Students must wear goggles and gloves during lab time and avoid coming into direct contact with 2,4-DNPAcOH (skin, eye and lung irritant), NaOH (a corrosive base) and DMSO (absorbable by skin).

2.2. Pre-lab Preparation

A lab assistant prepares an NaCl (aq) stock solution (concentration:1g NaCl/100 ml DI water) and a stock solution of NaOH (aq) (concentration between 0.10 to 0.15M). Prior to prelab lecture, the lab assistant titrates a solution of 2,4-DNPAcOH in NaCl(aq)/DMSO and takes pictures of the titrated solutions at and beyond end point. These pictures are projected on a screen during the lab session to give the students a color reference. The titration can be completed during a three-hour lab period.

2.3. Procedure

Using an analytical balance, weigh out accurately between 0.200 to 0.230g of recrystallized 2,4-DNPAcOH, record the weight and transfer the acid into a 50 ml clean beaker containing a small magnetic stir bar. Then add 10 ml DMSO and stir until the analyte is completely dissolved. This is followed by the addition of 6 ml NaCl (aq) with stirring. Fill a clean 50 ml burette with the NaOH (aq) solution and titrate the stirred solution by adding ca. 0.50 ml NaOH (aq) at a time (slightly exothermic) until an approximate volume of 6.0 ml is added. Continue the addition of the titrant in about 0.2 ml increments. The end point is reached when the entire solution turns from colorless to a persistent pale yellow greenish color (Figure 3) which should last at least 25-30 seconds. The observation of a deep green color (Figure 4) indicates that the titration has gone past the end point. Record the total volume of NaOH (aq) needed to reach the end point. Repeat this experiment at least two more times. Each analyte sample should have a mass between 0.200 to 0.230g but should be different from that used in the previous titrations.

2.4 Objectives: Identification of an Unknown Acid Analyte via its Equivalent Mass or Molar Mass and Determination of the Unknown pKa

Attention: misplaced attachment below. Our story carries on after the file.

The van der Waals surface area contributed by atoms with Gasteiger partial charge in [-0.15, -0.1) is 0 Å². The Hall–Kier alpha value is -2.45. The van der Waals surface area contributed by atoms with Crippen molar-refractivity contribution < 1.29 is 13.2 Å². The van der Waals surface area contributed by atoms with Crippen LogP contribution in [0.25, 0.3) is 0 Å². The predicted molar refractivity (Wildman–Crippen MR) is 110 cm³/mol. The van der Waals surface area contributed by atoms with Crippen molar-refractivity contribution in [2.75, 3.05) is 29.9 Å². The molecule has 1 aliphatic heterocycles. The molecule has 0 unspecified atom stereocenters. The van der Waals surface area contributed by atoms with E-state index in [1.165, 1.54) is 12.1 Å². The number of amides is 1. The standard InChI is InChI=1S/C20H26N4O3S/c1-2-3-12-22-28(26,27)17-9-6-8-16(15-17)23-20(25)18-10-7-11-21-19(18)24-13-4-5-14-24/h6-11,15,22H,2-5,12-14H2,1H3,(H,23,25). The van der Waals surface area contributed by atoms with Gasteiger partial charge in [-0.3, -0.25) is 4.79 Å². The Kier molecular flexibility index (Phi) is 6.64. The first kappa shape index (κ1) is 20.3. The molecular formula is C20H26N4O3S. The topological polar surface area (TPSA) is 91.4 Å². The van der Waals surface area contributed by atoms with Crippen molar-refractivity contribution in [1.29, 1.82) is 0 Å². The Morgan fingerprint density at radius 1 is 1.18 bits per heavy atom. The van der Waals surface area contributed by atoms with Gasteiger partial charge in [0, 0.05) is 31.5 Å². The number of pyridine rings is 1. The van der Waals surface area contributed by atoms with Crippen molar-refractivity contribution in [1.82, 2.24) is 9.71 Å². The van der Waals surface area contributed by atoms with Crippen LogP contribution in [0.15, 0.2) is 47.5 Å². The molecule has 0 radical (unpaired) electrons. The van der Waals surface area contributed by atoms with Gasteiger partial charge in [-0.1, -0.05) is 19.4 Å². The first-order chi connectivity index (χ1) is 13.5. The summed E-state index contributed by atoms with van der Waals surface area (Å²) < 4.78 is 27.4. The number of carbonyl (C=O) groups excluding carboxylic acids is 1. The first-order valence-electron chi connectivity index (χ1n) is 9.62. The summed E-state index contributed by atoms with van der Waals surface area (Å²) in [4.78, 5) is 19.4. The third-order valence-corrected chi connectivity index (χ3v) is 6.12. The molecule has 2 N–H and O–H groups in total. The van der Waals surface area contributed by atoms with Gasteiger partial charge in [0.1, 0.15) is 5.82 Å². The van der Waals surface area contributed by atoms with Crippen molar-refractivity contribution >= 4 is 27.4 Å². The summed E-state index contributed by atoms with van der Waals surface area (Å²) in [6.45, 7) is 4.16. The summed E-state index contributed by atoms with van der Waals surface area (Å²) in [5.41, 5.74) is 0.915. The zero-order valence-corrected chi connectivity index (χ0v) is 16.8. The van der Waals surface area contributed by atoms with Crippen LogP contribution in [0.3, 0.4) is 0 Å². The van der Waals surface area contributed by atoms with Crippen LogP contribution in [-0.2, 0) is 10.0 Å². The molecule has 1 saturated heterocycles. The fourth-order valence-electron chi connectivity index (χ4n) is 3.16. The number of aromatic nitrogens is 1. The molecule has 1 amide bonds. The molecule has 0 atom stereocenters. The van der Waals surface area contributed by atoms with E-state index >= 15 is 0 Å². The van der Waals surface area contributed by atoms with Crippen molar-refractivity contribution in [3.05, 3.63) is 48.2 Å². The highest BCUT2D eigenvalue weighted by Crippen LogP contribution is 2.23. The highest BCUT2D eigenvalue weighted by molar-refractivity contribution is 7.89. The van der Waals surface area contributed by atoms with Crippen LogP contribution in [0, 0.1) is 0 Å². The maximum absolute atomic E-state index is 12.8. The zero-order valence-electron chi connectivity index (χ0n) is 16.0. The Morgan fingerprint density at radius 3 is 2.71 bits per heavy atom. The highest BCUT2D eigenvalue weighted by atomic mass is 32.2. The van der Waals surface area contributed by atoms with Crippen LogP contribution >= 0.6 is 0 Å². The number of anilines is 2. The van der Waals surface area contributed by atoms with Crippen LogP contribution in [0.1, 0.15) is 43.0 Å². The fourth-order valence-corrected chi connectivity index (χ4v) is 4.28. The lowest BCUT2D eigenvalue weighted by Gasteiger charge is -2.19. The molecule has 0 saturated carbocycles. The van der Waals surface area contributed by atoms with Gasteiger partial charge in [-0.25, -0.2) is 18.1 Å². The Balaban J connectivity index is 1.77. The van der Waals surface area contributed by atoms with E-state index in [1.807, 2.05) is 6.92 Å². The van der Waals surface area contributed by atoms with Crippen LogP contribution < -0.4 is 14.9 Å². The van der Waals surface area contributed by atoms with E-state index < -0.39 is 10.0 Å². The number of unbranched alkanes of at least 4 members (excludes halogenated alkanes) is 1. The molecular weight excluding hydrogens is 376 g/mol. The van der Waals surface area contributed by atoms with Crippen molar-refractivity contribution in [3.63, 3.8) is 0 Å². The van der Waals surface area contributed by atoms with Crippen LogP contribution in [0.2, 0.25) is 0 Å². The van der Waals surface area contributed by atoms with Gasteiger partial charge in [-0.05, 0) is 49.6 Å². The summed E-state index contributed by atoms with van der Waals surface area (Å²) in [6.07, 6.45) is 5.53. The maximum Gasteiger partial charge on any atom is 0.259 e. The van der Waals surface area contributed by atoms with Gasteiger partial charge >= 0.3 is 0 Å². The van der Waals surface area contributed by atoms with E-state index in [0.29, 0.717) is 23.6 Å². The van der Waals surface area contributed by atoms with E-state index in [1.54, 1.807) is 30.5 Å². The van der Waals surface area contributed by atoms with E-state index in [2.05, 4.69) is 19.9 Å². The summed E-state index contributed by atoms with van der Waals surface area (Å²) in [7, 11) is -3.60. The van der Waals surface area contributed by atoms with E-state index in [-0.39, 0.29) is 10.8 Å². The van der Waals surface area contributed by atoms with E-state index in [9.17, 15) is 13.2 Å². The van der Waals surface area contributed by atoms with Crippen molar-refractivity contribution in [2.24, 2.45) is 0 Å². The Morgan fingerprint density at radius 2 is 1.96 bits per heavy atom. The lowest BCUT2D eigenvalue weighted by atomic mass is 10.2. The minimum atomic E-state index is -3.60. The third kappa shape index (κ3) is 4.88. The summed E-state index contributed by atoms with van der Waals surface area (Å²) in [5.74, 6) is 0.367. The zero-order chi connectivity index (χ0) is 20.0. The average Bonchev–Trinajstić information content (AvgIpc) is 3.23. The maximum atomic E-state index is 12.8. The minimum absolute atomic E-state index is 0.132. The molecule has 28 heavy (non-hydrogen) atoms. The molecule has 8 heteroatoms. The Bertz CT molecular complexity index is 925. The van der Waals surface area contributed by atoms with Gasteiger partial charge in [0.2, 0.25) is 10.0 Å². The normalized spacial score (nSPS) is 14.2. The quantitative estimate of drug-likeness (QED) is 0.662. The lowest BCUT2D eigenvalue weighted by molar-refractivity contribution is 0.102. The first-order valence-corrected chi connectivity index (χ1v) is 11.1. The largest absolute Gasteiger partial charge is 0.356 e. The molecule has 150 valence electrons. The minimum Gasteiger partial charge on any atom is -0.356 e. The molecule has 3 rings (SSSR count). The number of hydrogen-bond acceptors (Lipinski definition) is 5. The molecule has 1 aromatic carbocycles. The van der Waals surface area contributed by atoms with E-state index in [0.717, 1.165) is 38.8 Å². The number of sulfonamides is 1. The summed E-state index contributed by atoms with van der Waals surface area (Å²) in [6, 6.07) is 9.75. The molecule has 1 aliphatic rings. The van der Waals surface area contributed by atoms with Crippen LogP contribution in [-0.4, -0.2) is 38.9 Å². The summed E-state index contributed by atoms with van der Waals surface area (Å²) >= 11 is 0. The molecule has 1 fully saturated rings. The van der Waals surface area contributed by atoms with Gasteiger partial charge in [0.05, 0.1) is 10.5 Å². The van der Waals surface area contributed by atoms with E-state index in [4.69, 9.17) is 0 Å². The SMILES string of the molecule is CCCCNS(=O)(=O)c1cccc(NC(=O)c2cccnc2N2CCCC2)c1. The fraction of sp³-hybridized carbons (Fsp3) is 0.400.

As part of their weekly lab work, students enrolled in the second trimester of organic chemistry (Spring 2018) and general chemistry (Spring 2019) at our institution were given 2,4-DNPAcOH as an “unknown” analyte for titration. They are to carry out a conventional acid-base titration with NaOH(aq) as titrant and compute the equivalent mass (EW) of the unknown using the equations (1) and (2) below:
(1) EW = (mass of the unknown acid used)/(MNaOH X VNaOH), where MNaOH is the molarity of the base and VNaOH the volume in liters of the titrant recorded at the end point.
(2) EW = MM/number of titratable hydrogen(s).
Using the computed EW, the students will deduce the corresponding molar mass (MM) of the unknown and match it with that of a molecule given in the following list of possible (monoprotic or diprotic) analytes:
a) Monoprotic acids and the corresponding MM (g/mol): Formic acid (46.03); Acetic acid (60.05); Benzoic acid (122.12); Phenyl acetic acid (136.15); 4-Nitrobenzoic acid (167.12); 4-Nitophenyl acetic acid (181.15); Diphenyl acetic acid (DiPhAcOH) (212.25); 2,4-DNPAcOH (226.14).
b) Diprotic acids and the corresponding MM (g/mol): Oxalic acid (90.03); Malonic acid (104.07); Succinic acid (118.09); Adipic acid (146.14); Phthalic acid (166.14).

3. Results and Discussion

3.1. Conventional Acid-Base Titration